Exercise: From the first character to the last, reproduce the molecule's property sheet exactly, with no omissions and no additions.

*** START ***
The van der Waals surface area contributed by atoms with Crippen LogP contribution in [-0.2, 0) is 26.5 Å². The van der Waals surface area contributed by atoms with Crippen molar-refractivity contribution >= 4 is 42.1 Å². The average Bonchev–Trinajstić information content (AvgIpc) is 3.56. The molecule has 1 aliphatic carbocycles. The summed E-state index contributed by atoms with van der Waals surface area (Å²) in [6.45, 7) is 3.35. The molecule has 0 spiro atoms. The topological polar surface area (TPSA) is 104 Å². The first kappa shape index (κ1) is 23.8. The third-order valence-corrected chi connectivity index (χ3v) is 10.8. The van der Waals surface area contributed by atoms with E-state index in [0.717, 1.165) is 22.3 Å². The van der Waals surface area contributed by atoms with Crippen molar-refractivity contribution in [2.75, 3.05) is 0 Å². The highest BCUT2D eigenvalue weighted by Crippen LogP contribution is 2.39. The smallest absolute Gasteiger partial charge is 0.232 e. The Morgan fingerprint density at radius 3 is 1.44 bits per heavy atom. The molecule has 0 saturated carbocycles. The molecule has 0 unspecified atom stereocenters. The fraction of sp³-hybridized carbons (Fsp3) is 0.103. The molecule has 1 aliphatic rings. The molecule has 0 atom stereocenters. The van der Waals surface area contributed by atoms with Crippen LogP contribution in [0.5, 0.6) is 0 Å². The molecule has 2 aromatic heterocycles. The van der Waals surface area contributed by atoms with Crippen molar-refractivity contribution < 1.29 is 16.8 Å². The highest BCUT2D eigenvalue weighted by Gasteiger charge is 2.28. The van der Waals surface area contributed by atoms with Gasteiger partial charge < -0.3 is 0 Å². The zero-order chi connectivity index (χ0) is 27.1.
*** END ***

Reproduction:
The van der Waals surface area contributed by atoms with Crippen LogP contribution in [-0.2, 0) is 26.5 Å². The van der Waals surface area contributed by atoms with Crippen molar-refractivity contribution >= 4 is 42.1 Å². The average Bonchev–Trinajstić information content (AvgIpc) is 3.56. The molecule has 1 aliphatic carbocycles. The summed E-state index contributed by atoms with van der Waals surface area (Å²) in [6.45, 7) is 3.35. The molecule has 0 spiro atoms. The topological polar surface area (TPSA) is 104 Å². The first kappa shape index (κ1) is 23.8. The third-order valence-corrected chi connectivity index (χ3v) is 10.8. The van der Waals surface area contributed by atoms with E-state index in [0.717, 1.165) is 22.3 Å². The van der Waals surface area contributed by atoms with Crippen molar-refractivity contribution in [2.75, 3.05) is 0 Å². The highest BCUT2D eigenvalue weighted by Crippen LogP contribution is 2.39. The smallest absolute Gasteiger partial charge is 0.232 e. The Morgan fingerprint density at radius 3 is 1.44 bits per heavy atom. The molecule has 0 saturated carbocycles. The molecule has 0 unspecified atom stereocenters. The fraction of sp³-hybridized carbons (Fsp3) is 0.103. The molecule has 1 aliphatic rings. The molecule has 0 atom stereocenters. The van der Waals surface area contributed by atoms with Crippen LogP contribution in [0.5, 0.6) is 0 Å². The molecule has 2 aromatic heterocycles. The van der Waals surface area contributed by atoms with Crippen molar-refractivity contribution < 1.29 is 16.8 Å². The highest BCUT2D eigenvalue weighted by Gasteiger charge is 2.28. The van der Waals surface area contributed by atoms with Gasteiger partial charge < -0.3 is 0 Å². The zero-order chi connectivity index (χ0) is 27.1.